During Cold War many men left home to fight in the war. In a hostile environment, they became hard-boiled, violent soldiers. In film noir, the protagonist is a man, but he’s an anti-hero instead of a hero. Lee Horsley writes on a film noir website that these characters are often “antisocial loners” who are cynical or disillusioned. Their moral ambiguity is also a problem. Although they may have a moral code, their out-of-step with society will leave them powerless. Mike Hammer is a good character, but his personality makes him stand out from the other characters. Although he is selfish and doesn’t care about the deaths of others, he does take the time to avenge the death Nick by deliberately crushing him under a car. Humphrey Bogart played Sam Spade and seemed to be unaffected when his partner died. However, he made sure that he got back at the killer. Spade quotes that “when a member of an organization gets murdered, it would be bad business for the killer to escape”. In these films, sexuality was introduced when men who chose not to leave home to be a husband and father became attracted to the femme fatale despite living with “dull” wives. This led to a renewed interest in erotica, with disastrous results for male protagonists. In Kiss Me Deadly Hammer is involved in a number of sexual encounters that he uses as a way to understand the message. Remember me? Carver, who is the villain in Kiss Me Deadly, uses her sexuality and her beauty to lure Hammer to her, despite him showing no interest. The film noir created a male protagonist killer by adding darkness, moral dilemmas, and increased sexual desires soldiers experienced during war.

In the aftermath of war, men were left with a mixture of anxiety and the knowledge that their wife had gone to work. This created the character known as the femme fatale. The woman in this film is powerful, strong, and manipulative, which is unusual as the role of the damsel-in-distress was usually played by a young girl. Lilly Carver is Gabrielle’s alter-ego, and she embodies a femme fatale in Kiss Me Deadly. Lilly uses her sexuality to disguise herself as another woman. Mike is tricked into telling her where to find the mysterious box Christina had left a clue for. The character of the woman fatale is an interesting one, as it shows society’s mixed feelings about women who are willing to leave home and look for a job. It was a first, as women were not considered capable of working in factories or providing for their families. Women were expected by society to take on household duties, care for children and work in the factories while their husbands returned from war. Belton says that “the strong women in noir films posed a psychological threat to the noir heroes”. Film noir recorded the antifeminist response by… turning women in to willful creatures who are determined to destroy both their mates and family’s sacred institution” (Belton 222). After World War II, men and woman began to accept new realities and stereotypes.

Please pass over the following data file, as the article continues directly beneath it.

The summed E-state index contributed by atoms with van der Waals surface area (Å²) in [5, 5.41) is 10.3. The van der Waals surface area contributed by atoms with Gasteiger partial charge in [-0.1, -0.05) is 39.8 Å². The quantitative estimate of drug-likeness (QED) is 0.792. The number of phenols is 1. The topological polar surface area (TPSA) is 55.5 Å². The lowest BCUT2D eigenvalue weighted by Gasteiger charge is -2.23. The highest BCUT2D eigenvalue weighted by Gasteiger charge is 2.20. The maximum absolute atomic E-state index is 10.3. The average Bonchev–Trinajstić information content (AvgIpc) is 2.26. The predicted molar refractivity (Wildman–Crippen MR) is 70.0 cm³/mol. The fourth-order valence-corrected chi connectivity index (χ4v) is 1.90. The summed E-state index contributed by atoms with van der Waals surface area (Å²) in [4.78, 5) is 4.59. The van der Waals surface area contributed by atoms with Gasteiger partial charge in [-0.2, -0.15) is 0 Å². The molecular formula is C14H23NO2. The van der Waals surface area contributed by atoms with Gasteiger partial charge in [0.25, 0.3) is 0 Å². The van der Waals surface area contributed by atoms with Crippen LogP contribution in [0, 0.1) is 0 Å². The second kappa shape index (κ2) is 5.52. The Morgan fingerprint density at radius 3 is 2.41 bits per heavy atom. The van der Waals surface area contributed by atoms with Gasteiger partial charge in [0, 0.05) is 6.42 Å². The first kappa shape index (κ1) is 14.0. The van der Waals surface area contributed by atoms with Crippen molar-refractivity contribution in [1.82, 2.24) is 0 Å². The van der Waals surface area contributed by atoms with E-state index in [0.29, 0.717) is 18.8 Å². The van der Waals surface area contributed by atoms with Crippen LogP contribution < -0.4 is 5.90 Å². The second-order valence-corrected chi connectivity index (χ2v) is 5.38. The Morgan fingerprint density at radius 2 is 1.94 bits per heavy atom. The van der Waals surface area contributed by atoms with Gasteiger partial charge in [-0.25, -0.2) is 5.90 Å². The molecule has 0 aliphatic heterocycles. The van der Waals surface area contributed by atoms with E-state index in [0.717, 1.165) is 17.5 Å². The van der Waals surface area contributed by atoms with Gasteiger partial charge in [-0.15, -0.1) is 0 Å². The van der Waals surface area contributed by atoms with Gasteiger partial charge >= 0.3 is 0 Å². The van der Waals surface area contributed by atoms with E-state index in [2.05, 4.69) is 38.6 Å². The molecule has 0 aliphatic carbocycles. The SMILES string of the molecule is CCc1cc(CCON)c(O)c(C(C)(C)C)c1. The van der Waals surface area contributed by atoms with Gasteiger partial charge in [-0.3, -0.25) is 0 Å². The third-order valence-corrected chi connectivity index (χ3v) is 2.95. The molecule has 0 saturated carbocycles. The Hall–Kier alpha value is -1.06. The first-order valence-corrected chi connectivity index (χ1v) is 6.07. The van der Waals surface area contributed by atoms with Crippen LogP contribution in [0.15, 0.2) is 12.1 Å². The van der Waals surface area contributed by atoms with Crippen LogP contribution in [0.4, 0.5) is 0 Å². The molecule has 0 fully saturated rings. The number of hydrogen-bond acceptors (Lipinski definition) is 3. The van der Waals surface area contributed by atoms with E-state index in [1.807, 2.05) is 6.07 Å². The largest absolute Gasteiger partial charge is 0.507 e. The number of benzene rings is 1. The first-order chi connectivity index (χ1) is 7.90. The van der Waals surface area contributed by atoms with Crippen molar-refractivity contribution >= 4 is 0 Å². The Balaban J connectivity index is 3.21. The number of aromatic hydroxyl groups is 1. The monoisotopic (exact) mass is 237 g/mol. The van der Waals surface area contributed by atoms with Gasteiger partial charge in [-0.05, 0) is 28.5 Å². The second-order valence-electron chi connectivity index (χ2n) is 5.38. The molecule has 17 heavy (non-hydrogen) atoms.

The film noir genre was created between 1941 and 1958 as a result of World War II, which brought a new reality to the world. Many people felt anxiety and darkness as they pondered the destruction of World War II and the idea that war would re-emerge. After the occupation of France by Nazis, Germans stopped film production because they thought that these films would serve as brainwashing and propaganda. With the release of this genre of films, film noir, new characters and plot structures were introduced, as well as cinematography techniques. The black film style was defined by pessimism. Filmers began to use techniques like chiaroscuro or low-key illumination that creates a feeling of suspense. In the past, films would exaggerate facial features such as eyebrows, eyes and facial structure. Film noir developed a male protagonist who was more anti-hero than hero. The character is usually a detective and not an intellectual, but he comes across as alienated by the audience. As erotica became more popular, so did the character of the femme fatale. She was a powerful woman who embodied women who left the home to work while their husbands were in the war. After World War II, stereotypes were broken and new art was created in cinema to show the reality of war.


  • kaydenmarsh

    I am Kayden Marsh, 34yo educational blogger and school teacher. I am a mother of two young children, and I love spending time with them and learning new things. I also enjoy writing about education and children's issues, and I hope to continue doing so for the rest of my life.